Volunteers drove in from as far as Auburn and Anacortes and beyond, as over 1,000 people joined the Coastsavers cleanup on beaches from Cape Disappointment to Cape Flattery on Saturday, Sept. 21.
Erik Kinslow and Ryan Prothro hit Second Beach at La Push to be part of the cleanup effort. The duo is in the process of moving west from Chicago.
“We figured this would be a great way to explore our new home,” Kinslow said.
Jon Schmidt, Washington CoastSavers coordinator, said, “We prevented hundreds of pounds of plastics, ropes, floats and foam rom being pulled out to sea.”
The last day of summer was true to its coastal nature, offering flashes of clear sunshine and sweeps of rain under cloud-racing skies. It didn’t slow down anybody in their attack on the garbage, not even barefoot girls.
Liam Antrim, Resource Protection specialist for the Olympic Coast National Marine Sanctuary, ran his end of the extended cleanup at Hobuck Beach, near Neah Bay.
“I’m the boss!” he joked, recognizing that, once they’d registered, the hardy beach-cleaners were going to spread out along the shore of Hobuck beach and the Wyatch and Sooes rivers, supervising themselves under only one set of orders:
“Get that garbage!”
Registration started early in the morning and continued through the day.
Volunteers gathered debris in spotty wind and rain, getting a good workout bending over again and again as they walked. Then they headed back, hauling big bags of garbage, ending up at the Hobuck Campground for a cookout.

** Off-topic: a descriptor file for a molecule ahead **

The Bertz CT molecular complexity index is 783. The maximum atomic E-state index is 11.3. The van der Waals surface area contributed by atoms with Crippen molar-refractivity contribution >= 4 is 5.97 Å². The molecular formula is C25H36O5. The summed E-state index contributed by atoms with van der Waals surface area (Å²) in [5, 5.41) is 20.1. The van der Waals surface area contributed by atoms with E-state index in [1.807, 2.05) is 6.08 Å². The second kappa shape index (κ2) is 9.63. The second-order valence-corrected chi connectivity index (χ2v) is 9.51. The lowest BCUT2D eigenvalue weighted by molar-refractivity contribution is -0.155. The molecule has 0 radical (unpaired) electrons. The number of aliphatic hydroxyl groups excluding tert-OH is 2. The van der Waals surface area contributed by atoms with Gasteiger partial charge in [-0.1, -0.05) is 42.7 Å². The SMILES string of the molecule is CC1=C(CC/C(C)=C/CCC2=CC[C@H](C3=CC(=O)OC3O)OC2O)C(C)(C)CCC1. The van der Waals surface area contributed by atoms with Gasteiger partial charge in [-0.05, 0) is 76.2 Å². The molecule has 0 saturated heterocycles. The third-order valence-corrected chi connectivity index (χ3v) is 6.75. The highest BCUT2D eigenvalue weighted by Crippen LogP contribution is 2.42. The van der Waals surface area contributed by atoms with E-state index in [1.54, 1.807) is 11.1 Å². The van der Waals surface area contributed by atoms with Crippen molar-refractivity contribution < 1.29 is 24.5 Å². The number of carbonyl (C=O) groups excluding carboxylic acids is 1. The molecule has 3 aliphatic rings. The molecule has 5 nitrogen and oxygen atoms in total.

The Surfriders Foundation, from Clallam County, organized and ran the barbecue. The control crew was made up of Gary and Debbie Thompson, whose daughter was out doing cleanup duty on the beach. The man on the grill — an anonymous enjoyer — had been surfing for 30 years.
Jane Hielman, at Clallam Bay’s Sunset West Co-op, said that people who had made the long trek to clean Shi Shi beach reported the trail, after several days of the first rains of autumn, was a hard slog, ankle-deep in sticky mud.
Antrim said about 20 people showed up for the cleanup.
“There’s a young crowd,” said Antrim, “With their hats on backwards. They brought in three bags of garbage, then high-fived and and went out to get more.”
It didn’t hurt that the surf offered the young wave-riders the chance to catch a few waves.
A Makah elder showed up with three grandchildren to clean the Sooes beach. Her 7-year-old son filled out the data sheets that would be used to correlate the local cleanup take with national figures.
Since 2007, CoastSavers efforts have been concentrated on the Washington Coast Cleanup which occurs in April every Earth Day weekend. The expansion of CoastSavers efforts was largely due to a grant from Ocean Conservancy.
Beaches are getting cleaner as communities take up the challenge to outdo each other for who has the cleanest sand and water.
Two 17-year-old girls, McKenna Thompson and Kim Hatfield, from Port Angeles High School arrived with Thompson’s parents. They grabbed a bag, left Mom and Dad and walked out barefoot, showing off toenails painted pink and green.
McKenna Thompson said they’d found a lot of little pieces of Styrofoam, rope, plastic, clothing and bottles.
She added, “It definitely feels good to clean up a beach, because you’re making a difference in the environment.”
Her friend Kim Hatfield, showed team spirit: “You should care about where you live and have pride in it and keep it clean.”
Asked about the weather, Hatfield exclaimed happily, “It’s sunny!”
CoastSavers runs two cleanups a year. The April event has been celebrated for a decade. September’s event is newer, and so far, fewer people seemed to show up.
But, as Antrim said, “It’s new. It will grow.”
The garbage from the Pacific Asian disasters is less in evidence all the time. Debris fallout is smaller in summer than in the winter, so the September cleanup haul is smaller than April’s. Fewer floats and bottles are bobbing in covered with west Pacific sea-life.
CoastSavers will have its next Coastal Cleanup April 19, 2014.
To see the schedule and volunteer for upcoming coastal cleanups, go to www.coastsavers.org/volunteer.html.